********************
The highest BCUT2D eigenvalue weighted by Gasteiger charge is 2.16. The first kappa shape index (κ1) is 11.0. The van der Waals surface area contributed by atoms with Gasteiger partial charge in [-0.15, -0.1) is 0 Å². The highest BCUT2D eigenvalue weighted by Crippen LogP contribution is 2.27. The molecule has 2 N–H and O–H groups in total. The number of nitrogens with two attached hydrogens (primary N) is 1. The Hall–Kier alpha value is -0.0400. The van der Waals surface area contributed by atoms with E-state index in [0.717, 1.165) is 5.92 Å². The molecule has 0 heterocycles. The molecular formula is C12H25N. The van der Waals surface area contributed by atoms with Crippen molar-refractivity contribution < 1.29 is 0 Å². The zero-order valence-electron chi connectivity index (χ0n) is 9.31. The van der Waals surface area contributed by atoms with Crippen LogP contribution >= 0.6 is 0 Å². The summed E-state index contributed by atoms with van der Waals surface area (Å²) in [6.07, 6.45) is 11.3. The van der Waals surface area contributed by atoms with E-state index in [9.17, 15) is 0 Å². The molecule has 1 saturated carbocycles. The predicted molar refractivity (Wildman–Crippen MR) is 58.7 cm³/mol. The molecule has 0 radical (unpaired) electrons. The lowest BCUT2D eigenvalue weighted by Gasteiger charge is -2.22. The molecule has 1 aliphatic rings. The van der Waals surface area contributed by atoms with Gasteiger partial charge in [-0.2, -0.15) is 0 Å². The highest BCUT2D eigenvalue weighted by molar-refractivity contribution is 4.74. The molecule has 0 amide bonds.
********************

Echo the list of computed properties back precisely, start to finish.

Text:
The highest BCUT2D eigenvalue weighted by Gasteiger charge is 2.16. The first kappa shape index (κ1) is 11.0. The van der Waals surface area contributed by atoms with Gasteiger partial charge in [-0.15, -0.1) is 0 Å². The highest BCUT2D eigenvalue weighted by Crippen LogP contribution is 2.27. The molecule has 2 N–H and O–H groups in total. The number of nitrogens with two attached hydrogens (primary N) is 1. The Hall–Kier alpha value is -0.0400. The van der Waals surface area contributed by atoms with E-state index in [0.717, 1.165) is 5.92 Å². The molecule has 0 heterocycles. The molecular formula is C12H25N. The van der Waals surface area contributed by atoms with Crippen molar-refractivity contribution < 1.29 is 0 Å². The zero-order valence-electron chi connectivity index (χ0n) is 9.31. The van der Waals surface area contributed by atoms with Crippen LogP contribution >= 0.6 is 0 Å². The summed E-state index contributed by atoms with van der Waals surface area (Å²) in [6.07, 6.45) is 11.3. The van der Waals surface area contributed by atoms with E-state index in [9.17, 15) is 0 Å². The molecule has 1 saturated carbocycles. The predicted molar refractivity (Wildman–Crippen MR) is 58.7 cm³/mol. The molecule has 0 radical (unpaired) electrons. The lowest BCUT2D eigenvalue weighted by Gasteiger charge is -2.22. The molecule has 1 aliphatic rings. The van der Waals surface area contributed by atoms with Gasteiger partial charge in [-0.2, -0.15) is 0 Å². The highest BCUT2D eigenvalue weighted by molar-refractivity contribution is 4.74. The molecule has 0 amide bonds.